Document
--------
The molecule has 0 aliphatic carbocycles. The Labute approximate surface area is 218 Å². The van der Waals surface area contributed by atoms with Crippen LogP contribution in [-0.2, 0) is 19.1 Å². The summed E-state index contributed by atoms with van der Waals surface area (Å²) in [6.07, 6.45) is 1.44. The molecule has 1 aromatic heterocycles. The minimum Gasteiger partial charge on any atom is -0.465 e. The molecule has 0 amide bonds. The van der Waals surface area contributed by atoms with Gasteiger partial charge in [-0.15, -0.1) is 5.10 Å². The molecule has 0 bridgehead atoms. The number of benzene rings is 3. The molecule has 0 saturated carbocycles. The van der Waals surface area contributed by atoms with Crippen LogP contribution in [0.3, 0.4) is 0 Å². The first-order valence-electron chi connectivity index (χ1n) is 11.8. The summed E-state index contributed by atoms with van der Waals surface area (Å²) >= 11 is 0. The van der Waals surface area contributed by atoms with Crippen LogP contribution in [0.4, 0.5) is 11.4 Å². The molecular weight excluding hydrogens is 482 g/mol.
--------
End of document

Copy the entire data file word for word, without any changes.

The molecule has 0 aliphatic carbocycles. The Labute approximate surface area is 218 Å². The van der Waals surface area contributed by atoms with Crippen LogP contribution in [-0.2, 0) is 19.1 Å². The summed E-state index contributed by atoms with van der Waals surface area (Å²) in [6.07, 6.45) is 1.44. The molecule has 1 aromatic heterocycles. The minimum Gasteiger partial charge on any atom is -0.465 e. The molecule has 0 amide bonds. The van der Waals surface area contributed by atoms with Gasteiger partial charge in [-0.15, -0.1) is 5.10 Å². The molecule has 0 bridgehead atoms. The number of benzene rings is 3. The molecule has 0 saturated carbocycles. The van der Waals surface area contributed by atoms with Crippen LogP contribution in [0.3, 0.4) is 0 Å². The first-order valence-electron chi connectivity index (χ1n) is 11.8. The summed E-state index contributed by atoms with van der Waals surface area (Å²) >= 11 is 0. The van der Waals surface area contributed by atoms with Crippen LogP contribution in [0.4, 0.5) is 11.4 Å². The molecular weight excluding hydrogens is 482 g/mol.